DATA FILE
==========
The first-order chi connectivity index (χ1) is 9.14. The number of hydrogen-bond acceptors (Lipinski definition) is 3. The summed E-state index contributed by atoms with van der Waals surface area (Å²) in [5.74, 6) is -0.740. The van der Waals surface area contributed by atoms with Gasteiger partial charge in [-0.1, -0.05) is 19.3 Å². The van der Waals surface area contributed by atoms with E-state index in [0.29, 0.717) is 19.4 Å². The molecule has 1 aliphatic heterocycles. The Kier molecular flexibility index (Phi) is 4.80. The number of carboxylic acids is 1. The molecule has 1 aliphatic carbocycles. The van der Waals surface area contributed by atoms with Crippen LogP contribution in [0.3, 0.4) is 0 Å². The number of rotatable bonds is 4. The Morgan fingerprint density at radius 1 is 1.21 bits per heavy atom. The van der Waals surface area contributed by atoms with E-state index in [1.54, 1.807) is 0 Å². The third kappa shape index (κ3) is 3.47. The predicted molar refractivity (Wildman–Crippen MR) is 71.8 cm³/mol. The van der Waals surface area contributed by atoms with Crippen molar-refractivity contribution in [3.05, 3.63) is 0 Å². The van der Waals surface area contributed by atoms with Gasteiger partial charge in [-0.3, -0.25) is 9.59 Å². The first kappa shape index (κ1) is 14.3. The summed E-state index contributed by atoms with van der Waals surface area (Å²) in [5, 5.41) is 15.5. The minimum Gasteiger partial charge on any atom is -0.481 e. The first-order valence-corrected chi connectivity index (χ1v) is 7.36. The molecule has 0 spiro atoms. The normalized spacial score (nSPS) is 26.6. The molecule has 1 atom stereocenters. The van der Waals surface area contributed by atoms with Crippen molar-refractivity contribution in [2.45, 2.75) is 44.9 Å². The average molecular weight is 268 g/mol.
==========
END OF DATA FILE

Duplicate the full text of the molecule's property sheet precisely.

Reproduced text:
The first-order chi connectivity index (χ1) is 9.14. The number of hydrogen-bond acceptors (Lipinski definition) is 3. The summed E-state index contributed by atoms with van der Waals surface area (Å²) in [5.74, 6) is -0.740. The van der Waals surface area contributed by atoms with Gasteiger partial charge in [-0.1, -0.05) is 19.3 Å². The van der Waals surface area contributed by atoms with E-state index in [0.29, 0.717) is 19.4 Å². The molecule has 1 aliphatic heterocycles. The Kier molecular flexibility index (Phi) is 4.80. The number of carboxylic acids is 1. The molecule has 1 aliphatic carbocycles. The van der Waals surface area contributed by atoms with Crippen LogP contribution in [0.3, 0.4) is 0 Å². The number of rotatable bonds is 4. The Morgan fingerprint density at radius 1 is 1.21 bits per heavy atom. The van der Waals surface area contributed by atoms with E-state index in [1.54, 1.807) is 0 Å². The third kappa shape index (κ3) is 3.47. The predicted molar refractivity (Wildman–Crippen MR) is 71.8 cm³/mol. The van der Waals surface area contributed by atoms with Crippen molar-refractivity contribution in [3.05, 3.63) is 0 Å². The van der Waals surface area contributed by atoms with Gasteiger partial charge in [-0.3, -0.25) is 9.59 Å². The first kappa shape index (κ1) is 14.3. The summed E-state index contributed by atoms with van der Waals surface area (Å²) in [5, 5.41) is 15.5. The minimum Gasteiger partial charge on any atom is -0.481 e. The first-order valence-corrected chi connectivity index (χ1v) is 7.36. The molecule has 0 spiro atoms. The normalized spacial score (nSPS) is 26.6. The molecule has 1 atom stereocenters. The van der Waals surface area contributed by atoms with Crippen molar-refractivity contribution in [2.45, 2.75) is 44.9 Å². The average molecular weight is 268 g/mol.